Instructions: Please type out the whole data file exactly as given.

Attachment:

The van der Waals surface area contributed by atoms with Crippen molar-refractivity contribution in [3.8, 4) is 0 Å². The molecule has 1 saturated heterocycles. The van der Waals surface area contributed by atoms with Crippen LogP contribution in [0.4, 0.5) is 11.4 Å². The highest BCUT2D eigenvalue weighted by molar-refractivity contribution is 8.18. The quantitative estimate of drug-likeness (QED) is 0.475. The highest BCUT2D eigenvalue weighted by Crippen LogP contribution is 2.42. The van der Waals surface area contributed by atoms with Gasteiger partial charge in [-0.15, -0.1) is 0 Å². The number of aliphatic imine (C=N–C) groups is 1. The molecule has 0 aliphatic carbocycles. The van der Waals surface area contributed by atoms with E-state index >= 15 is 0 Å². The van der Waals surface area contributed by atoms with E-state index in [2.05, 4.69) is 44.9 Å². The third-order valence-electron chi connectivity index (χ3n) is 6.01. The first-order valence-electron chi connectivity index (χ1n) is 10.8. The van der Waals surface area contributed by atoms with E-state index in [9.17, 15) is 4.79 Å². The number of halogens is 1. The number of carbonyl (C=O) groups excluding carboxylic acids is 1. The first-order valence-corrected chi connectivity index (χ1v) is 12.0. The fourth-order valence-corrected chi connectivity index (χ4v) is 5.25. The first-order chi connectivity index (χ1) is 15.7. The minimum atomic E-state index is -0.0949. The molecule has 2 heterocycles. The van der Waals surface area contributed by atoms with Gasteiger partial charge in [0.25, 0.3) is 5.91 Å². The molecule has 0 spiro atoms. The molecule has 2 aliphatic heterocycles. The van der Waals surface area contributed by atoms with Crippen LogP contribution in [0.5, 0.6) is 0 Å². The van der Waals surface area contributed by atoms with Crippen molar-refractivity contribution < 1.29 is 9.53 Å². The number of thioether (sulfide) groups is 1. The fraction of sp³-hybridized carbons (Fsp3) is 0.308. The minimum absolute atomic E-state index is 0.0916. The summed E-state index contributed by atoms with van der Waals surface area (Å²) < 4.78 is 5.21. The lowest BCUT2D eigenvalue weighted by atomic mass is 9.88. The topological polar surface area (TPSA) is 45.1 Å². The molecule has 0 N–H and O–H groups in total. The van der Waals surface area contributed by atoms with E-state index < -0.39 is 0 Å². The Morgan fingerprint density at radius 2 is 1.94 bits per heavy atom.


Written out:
The van der Waals surface area contributed by atoms with Crippen molar-refractivity contribution in [3.8, 4) is 0 Å². The molecule has 1 saturated heterocycles. The van der Waals surface area contributed by atoms with Crippen LogP contribution in [0.4, 0.5) is 11.4 Å². The highest BCUT2D eigenvalue weighted by molar-refractivity contribution is 8.18. The quantitative estimate of drug-likeness (QED) is 0.475. The highest BCUT2D eigenvalue weighted by Crippen LogP contribution is 2.42. The van der Waals surface area contributed by atoms with Gasteiger partial charge in [-0.15, -0.1) is 0 Å². The number of aliphatic imine (C=N–C) groups is 1. The molecule has 0 aliphatic carbocycles. The van der Waals surface area contributed by atoms with E-state index >= 15 is 0 Å². The van der Waals surface area contributed by atoms with E-state index in [2.05, 4.69) is 44.9 Å². The third-order valence-electron chi connectivity index (χ3n) is 6.01. The first-order valence-electron chi connectivity index (χ1n) is 10.8. The van der Waals surface area contributed by atoms with E-state index in [9.17, 15) is 4.79 Å². The number of halogens is 1. The number of carbonyl (C=O) groups excluding carboxylic acids is 1. The first-order valence-corrected chi connectivity index (χ1v) is 12.0. The fourth-order valence-corrected chi connectivity index (χ4v) is 5.25. The first-order chi connectivity index (χ1) is 15.7. The minimum atomic E-state index is -0.0949. The molecule has 2 heterocycles. The van der Waals surface area contributed by atoms with Gasteiger partial charge in [0.25, 0.3) is 5.91 Å². The molecule has 0 spiro atoms. The molecule has 2 aliphatic heterocycles. The van der Waals surface area contributed by atoms with Crippen LogP contribution in [0.5, 0.6) is 0 Å². The van der Waals surface area contributed by atoms with Crippen molar-refractivity contribution < 1.29 is 9.53 Å². The number of thioether (sulfide) groups is 1. The fraction of sp³-hybridized carbons (Fsp3) is 0.308. The minimum absolute atomic E-state index is 0.0916. The summed E-state index contributed by atoms with van der Waals surface area (Å²) < 4.78 is 5.21. The lowest BCUT2D eigenvalue weighted by atomic mass is 9.88. The topological polar surface area (TPSA) is 45.1 Å². The molecule has 0 N–H and O–H groups in total. The van der Waals surface area contributed by atoms with E-state index < -0.39 is 0 Å². The Morgan fingerprint density at radius 2 is 1.94 bits per heavy atom.